Bill paves way for borrowing to fund major infrastructure
Loans of up to $90b for projects that last at least 50 years, benefit multiple generations.
A new Bill introduced yesterday will pave the way for the Government to pay for major national infrastructure projects through borrowing, something that has not been done since the 1990s.
The proposed Significant Infrastructure Government Loan Act (Singa) will allow the Government to borrow up to $90 billion to pay for infrastructure that will last for at least 50 years. This means the cost will be spread out over many years, with each generation that benefits bearing part of it.
Said Deputy Prime Minister Heng Swee Keat in a Facebook post shortly after he tabled the draft law, which will be debated when Parliament sits next month: "Singa will allow the Government to borrow to finance nationally significant infrastructure that is critical for our long-term development.
"We are making significant investments in the coming years - such as the Cross Island and Jurong Region MRT lines, and the Deep Tunnel Sewerage System.
"Borrowing for nationally significant infrastructure will spread this lumpy expenditure across the generations who will benefit. This is equitable across generations."
Singapore last borrowed for infrastructure in the 1970s and 1980s, to pay for the large upfront costs of building Changi Airport as well as the Republic's first MRT lines. By the 1990s, with the economy growing rapidly, the Government paid for infrastructure in full from its revenue.
The country now faces another hump in its development spending needs, with plans for new rail lines and coastal protection measures against rising sea levels.
This comes amid a tighter fiscal situation, exacerbated by the Covid-19 pandemic. Singapore is expected to record a Budget deficit of $64.9 billion in the 2020 financial year, and is expecting to record another deficit of $11 billion in the 2021 financial year.
During his Budget statement in February, Mr Heng mooted the idea of borrowing to fund major infrastructure projects, explaining that it made sense with interest rates close to zero.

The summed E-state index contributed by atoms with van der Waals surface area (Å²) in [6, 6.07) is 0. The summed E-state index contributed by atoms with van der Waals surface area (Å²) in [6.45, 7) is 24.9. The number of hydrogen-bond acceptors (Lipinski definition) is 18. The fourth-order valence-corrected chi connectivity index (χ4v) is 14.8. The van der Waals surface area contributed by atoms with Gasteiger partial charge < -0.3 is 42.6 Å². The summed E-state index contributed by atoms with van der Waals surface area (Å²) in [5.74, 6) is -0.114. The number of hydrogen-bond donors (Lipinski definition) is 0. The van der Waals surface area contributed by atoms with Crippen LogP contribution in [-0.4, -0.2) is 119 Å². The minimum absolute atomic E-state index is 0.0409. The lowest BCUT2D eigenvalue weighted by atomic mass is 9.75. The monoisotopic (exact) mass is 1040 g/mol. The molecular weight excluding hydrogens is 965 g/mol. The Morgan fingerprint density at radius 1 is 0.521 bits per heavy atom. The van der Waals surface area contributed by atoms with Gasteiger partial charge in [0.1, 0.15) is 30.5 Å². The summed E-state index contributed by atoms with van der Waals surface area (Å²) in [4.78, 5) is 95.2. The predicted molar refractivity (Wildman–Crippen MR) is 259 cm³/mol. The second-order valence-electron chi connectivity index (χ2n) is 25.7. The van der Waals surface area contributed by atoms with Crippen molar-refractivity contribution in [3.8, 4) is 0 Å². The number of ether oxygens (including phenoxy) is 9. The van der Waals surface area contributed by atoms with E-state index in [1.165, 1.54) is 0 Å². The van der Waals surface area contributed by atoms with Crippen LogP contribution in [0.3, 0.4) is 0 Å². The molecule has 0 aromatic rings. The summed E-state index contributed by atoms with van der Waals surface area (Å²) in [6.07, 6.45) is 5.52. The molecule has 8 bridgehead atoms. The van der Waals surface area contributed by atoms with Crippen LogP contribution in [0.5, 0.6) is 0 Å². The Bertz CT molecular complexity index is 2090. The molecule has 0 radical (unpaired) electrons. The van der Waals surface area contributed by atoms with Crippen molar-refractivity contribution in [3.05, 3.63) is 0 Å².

He said that it was also a fair approach, as it would allow costs to be spread out among the generations of people who will benefit from the infrastructure.
He said safeguards would be in place so that the money borrowed is used sustainably and responsibly.
First, only certain "nationally significant infrastructure" can be funded under the law. This is infrastructure that supports national productivity or Singapore's economic, environmental or social sustainability.
Examples include major highways, structures to supply, recover and treat water, and structures - such as sea walls, groynes, dykes, floodgates, barrages and coastal pumping stations - to mitigate risks from coastal hazards.
Such infrastructure must last for at least 50 years, so as to benefit multiple generations. It must also be owned by the Government and be controlled by it, or on its behalf.
Another criterion is that the expected cost of the infrastructure project should be at least $4 billion.
Second, to avoid onerous financing costs for future generations, the Government can raise only up to $90 billion of loans in total, under the proposed law. This comes up to slightly under 20 per cent of today's gross domestic product.
The Ministry of Finance (MOF) said the amount is calculated based on expected expenditure needed to develop nationally significant infrastructure over the next 15 years.
There is also an annual interest threshold of $5 billion. Once it is breached, the Government will not be able to raise any more loans under the proposed law in the next financial year.
These limits can be changed only by passing a new Bill in Parliament to amend Singa, said the MOF, adding that this is to hold the Government of the day accountable if it wants to borrow beyond the prescribed limits.
For a start, the bulk of the borrowing will go towards funding the new Cross Island and Jurong Region MRT lines.
In his Facebook post, Mr Heng said borrowing allows the Government to tap the debt market for Singapore's long-term development. "With Singapore's AAA rating and the current market environment, we are likely to be able to do this at favourable interest rates," he said.
"Nonetheless, borrowings must be done responsibly and sustainably. After all, today's debt will be paid for by tomorrow's generation."
Thus, he said, the Bill includes strict safeguards on the projects that qualify for borrowing, and the amounts that can be borrowed.
OCBC economist Selina Ling reckons the absolute cap of $90 billion on borrowing will serve as an additional safeguard against any potentially profligate debt financing, and believes the move will not affect Singapore's sovereign credit rating.
"There are clear safeguards for the Singa programme with very well-defined and tightly managed criteria for what qualifies for Singa," she said. "In particular, any amendments to the gross limit and the annual interest threshold would require passing a new Bill, so this should give some reassurance to the market that Singapore's fiscal position and financing framework remain robust."